Kerr, Philip - 'Field Grey'
FIELD GREY is the seventh in this series of historical thrillers featuring former Berlin "bull" (police detective) and private investigator Bernie Gunther. At the opening of FIELD GREY in 1954 Bernie is living well in Cuba under an assumed name. But Bernie has to leave Cuba; a local secret policeman has uncovered his true identity (following events earlier in the series, Bernie left Europe under the cloud of a spurious murder charge). When Bernie attempts to escape Cuba by boat, he falls into the hands of the US army and is taken to Guantanamo Bay.
At Guantanamo the CIA become very interested in Bernie's wartime activities, and in particular his pre-war acquaintance with Erich Mielke, the infamous real-life head of the Stasi (the former East Germany's security police). As Bernie is forced to give evidence to his American captors, the story of his wartime service under Heydrich emerges - in the field grey uniform of an SS field officer, Bernie was sent first to Paris, to hunt for Mielke in the diabolical conditions of the French concentration camps at Gurs and Le Vernet, and then onto Minsk in the Ukraine, the scene of wartime atrocities carried out by the SS Einsatzgruppen. Events in France, the Ukraine, and then as a POW in Russia (he was taken prisoner after the Battle of Konigsburg) come back to haunt Bernie in this book, and not only as he recounts them to his captors; Bernie is a convenient scapegoat for accusations by fellow SS officers keen to sanitise their own wartime behaviour. Under pressure from US and French intelligence, Bernie then ends up unwillingly working for French intelligence (his only alternative was to face a murder trial), where his path once again crosses with Mielke.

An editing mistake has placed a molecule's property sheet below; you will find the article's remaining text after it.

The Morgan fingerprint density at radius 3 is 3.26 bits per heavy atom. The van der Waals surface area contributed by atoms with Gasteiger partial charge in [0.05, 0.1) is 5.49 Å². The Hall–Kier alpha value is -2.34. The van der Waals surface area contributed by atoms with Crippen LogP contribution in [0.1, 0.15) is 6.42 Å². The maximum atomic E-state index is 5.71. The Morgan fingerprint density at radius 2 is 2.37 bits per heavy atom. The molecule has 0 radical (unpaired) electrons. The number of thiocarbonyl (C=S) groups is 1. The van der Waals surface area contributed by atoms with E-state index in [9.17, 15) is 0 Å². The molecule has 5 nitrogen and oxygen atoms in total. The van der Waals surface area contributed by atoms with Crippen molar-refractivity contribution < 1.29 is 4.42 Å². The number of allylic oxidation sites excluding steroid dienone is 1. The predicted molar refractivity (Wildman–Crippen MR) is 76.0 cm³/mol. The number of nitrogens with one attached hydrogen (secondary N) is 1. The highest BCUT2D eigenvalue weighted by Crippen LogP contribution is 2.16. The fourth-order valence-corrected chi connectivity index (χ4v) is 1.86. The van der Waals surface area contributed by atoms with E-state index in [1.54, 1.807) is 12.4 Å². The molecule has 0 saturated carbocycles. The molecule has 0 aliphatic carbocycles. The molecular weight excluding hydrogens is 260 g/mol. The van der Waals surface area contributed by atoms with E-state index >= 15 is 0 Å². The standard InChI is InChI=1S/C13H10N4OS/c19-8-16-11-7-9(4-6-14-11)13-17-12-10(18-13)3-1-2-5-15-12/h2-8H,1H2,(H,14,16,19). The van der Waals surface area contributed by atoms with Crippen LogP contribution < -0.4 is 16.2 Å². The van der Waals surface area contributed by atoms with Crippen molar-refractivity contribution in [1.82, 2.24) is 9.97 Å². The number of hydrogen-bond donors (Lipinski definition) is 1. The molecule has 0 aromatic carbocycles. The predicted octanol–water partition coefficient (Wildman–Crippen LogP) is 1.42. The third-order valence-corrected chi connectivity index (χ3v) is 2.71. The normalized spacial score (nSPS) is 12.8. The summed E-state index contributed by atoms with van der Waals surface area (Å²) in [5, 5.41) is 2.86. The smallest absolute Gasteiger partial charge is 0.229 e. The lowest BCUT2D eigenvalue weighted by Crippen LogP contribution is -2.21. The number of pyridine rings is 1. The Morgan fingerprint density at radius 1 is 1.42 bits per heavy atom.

In terms of characterisation Philip Kerr has more difficult territory to deal with than in previous novels in this series. Kerr has to consider Bernie's service in the SS, and how far Bernie can maintain his own morality independent of ideology, when forced to use his police skills by Heydrich. Bernie's conduct shows that he continues to be his usual fundamentally decent yet awkward, wise-cracking, independent-minded self in this novel despite being a pawn of history, torn between the rival ideologies in pre- and post-war Europe. Bernie's uncompromising nature and quest for truth means he is as likely to be in peril from his colleagues as from his enemies, in war and in captivity. Bernie remains very sceptical of, and at times foolishly unafraid to challenge, adversaries of all political creeds and backgrounds. Certain fairly obvious parallels can be drawn between Bernie's detention by the US forces at Guantanamo, and conditions of detention and interrogation of more recent US detainees.
Through Bernie's eyes, Kerr takes a close look at the issue of compromises made by the Americans and the former West Germany as the Cold War loomed. Kerr captures well the moral ambiguities of the mid-fifties when the emphasis of US and German governments changed from catching and punishing Nazi war criminals to protecting themselves against the communist threat, by fair means or by foul, as seen by the release of many convicted war criminals from Landsberg in the 1950s. For example, as Kerr notes in the end of his book, except for the four Einsatzgruppen defendants executed in 1951, the other 20 convicted murderers and war criminals were all released or paroled by 1958.
FIELD GREY is a complex, thoughtful, historical thriller, deftly juggling three time frames, and maintaining a fast, exciting pace, with intriguing characters whilst providing an amazing amount of historical information. This is an outstanding addition to a very impressive series.
Laura Root, England